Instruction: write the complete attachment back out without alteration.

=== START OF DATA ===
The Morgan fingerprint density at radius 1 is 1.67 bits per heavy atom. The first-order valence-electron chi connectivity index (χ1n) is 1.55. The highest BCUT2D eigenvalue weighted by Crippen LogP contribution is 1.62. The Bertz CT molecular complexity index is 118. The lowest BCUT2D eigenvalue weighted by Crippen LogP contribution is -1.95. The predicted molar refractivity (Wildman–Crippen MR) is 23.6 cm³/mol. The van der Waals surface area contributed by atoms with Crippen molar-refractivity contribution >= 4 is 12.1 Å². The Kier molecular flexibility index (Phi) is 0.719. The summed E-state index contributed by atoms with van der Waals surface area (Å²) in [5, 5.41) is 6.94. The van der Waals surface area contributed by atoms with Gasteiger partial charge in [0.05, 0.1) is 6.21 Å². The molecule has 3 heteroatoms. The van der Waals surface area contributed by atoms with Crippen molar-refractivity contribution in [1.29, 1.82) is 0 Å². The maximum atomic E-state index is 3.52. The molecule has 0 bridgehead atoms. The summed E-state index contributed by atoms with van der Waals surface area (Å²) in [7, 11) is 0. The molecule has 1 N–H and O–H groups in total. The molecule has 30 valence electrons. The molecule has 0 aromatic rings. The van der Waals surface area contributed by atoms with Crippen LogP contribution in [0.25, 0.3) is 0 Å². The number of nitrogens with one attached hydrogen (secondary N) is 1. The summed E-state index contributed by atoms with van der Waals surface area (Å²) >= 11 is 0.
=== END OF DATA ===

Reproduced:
The Morgan fingerprint density at radius 1 is 1.67 bits per heavy atom. The first-order valence-electron chi connectivity index (χ1n) is 1.55. The highest BCUT2D eigenvalue weighted by Crippen LogP contribution is 1.62. The Bertz CT molecular complexity index is 118. The lowest BCUT2D eigenvalue weighted by Crippen LogP contribution is -1.95. The predicted molar refractivity (Wildman–Crippen MR) is 23.6 cm³/mol. The van der Waals surface area contributed by atoms with Crippen molar-refractivity contribution >= 4 is 12.1 Å². The Kier molecular flexibility index (Phi) is 0.719. The summed E-state index contributed by atoms with van der Waals surface area (Å²) in [5, 5.41) is 6.94. The van der Waals surface area contributed by atoms with Gasteiger partial charge in [0.05, 0.1) is 6.21 Å². The molecule has 3 heteroatoms. The van der Waals surface area contributed by atoms with Crippen molar-refractivity contribution in [1.29, 1.82) is 0 Å². The maximum atomic E-state index is 3.52. The molecule has 0 bridgehead atoms. The summed E-state index contributed by atoms with van der Waals surface area (Å²) in [7, 11) is 0. The molecule has 1 N–H and O–H groups in total. The molecule has 30 valence electrons. The molecule has 0 aromatic rings. The van der Waals surface area contributed by atoms with Crippen LogP contribution in [0.25, 0.3) is 0 Å². The number of nitrogens with one attached hydrogen (secondary N) is 1. The summed E-state index contributed by atoms with van der Waals surface area (Å²) >= 11 is 0.